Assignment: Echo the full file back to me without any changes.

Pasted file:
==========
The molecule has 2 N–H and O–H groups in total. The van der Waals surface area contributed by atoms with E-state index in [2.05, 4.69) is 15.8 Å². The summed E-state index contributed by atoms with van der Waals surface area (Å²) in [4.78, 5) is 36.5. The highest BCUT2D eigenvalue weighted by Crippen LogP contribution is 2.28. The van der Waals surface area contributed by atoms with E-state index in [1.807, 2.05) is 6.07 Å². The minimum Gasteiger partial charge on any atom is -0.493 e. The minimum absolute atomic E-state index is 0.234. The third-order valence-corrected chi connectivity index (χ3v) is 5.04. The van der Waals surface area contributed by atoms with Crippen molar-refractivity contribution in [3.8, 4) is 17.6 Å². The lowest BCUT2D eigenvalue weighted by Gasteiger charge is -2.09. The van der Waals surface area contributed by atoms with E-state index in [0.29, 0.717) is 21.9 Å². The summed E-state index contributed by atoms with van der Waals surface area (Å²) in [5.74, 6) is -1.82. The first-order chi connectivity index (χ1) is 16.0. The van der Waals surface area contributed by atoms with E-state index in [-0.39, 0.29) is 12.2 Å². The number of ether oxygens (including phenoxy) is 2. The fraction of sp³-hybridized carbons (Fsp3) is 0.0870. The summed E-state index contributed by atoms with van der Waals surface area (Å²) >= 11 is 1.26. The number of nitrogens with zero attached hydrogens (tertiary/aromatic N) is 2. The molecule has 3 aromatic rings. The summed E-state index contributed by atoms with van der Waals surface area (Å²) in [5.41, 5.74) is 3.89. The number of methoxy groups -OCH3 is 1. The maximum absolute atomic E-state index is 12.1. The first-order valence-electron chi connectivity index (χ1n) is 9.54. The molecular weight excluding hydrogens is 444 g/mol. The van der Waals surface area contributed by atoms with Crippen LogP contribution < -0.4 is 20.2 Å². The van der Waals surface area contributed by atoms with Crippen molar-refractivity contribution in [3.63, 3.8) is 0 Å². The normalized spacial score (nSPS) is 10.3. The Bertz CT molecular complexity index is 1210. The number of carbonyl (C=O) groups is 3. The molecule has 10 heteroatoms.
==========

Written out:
The molecule has 2 N–H and O–H groups in total. The van der Waals surface area contributed by atoms with E-state index in [2.05, 4.69) is 15.8 Å². The summed E-state index contributed by atoms with van der Waals surface area (Å²) in [4.78, 5) is 36.5. The highest BCUT2D eigenvalue weighted by Crippen LogP contribution is 2.28. The van der Waals surface area contributed by atoms with E-state index in [1.807, 2.05) is 6.07 Å². The minimum Gasteiger partial charge on any atom is -0.493 e. The minimum absolute atomic E-state index is 0.234. The third-order valence-corrected chi connectivity index (χ3v) is 5.04. The van der Waals surface area contributed by atoms with Crippen molar-refractivity contribution in [3.8, 4) is 17.6 Å². The lowest BCUT2D eigenvalue weighted by Gasteiger charge is -2.09. The van der Waals surface area contributed by atoms with E-state index in [0.29, 0.717) is 21.9 Å². The summed E-state index contributed by atoms with van der Waals surface area (Å²) in [5.74, 6) is -1.82. The first-order chi connectivity index (χ1) is 16.0. The van der Waals surface area contributed by atoms with E-state index in [-0.39, 0.29) is 12.2 Å². The number of ether oxygens (including phenoxy) is 2. The fraction of sp³-hybridized carbons (Fsp3) is 0.0870. The summed E-state index contributed by atoms with van der Waals surface area (Å²) >= 11 is 1.26. The number of nitrogens with zero attached hydrogens (tertiary/aromatic N) is 2. The molecule has 3 aromatic rings. The summed E-state index contributed by atoms with van der Waals surface area (Å²) in [5.41, 5.74) is 3.89. The number of methoxy groups -OCH3 is 1. The maximum absolute atomic E-state index is 12.1. The first-order valence-electron chi connectivity index (χ1n) is 9.54. The molecular weight excluding hydrogens is 444 g/mol. The van der Waals surface area contributed by atoms with Crippen LogP contribution < -0.4 is 20.2 Å². The van der Waals surface area contributed by atoms with Crippen molar-refractivity contribution in [3.63, 3.8) is 0 Å². The normalized spacial score (nSPS) is 10.3. The Bertz CT molecular complexity index is 1210. The number of carbonyl (C=O) groups is 3. The molecule has 10 heteroatoms.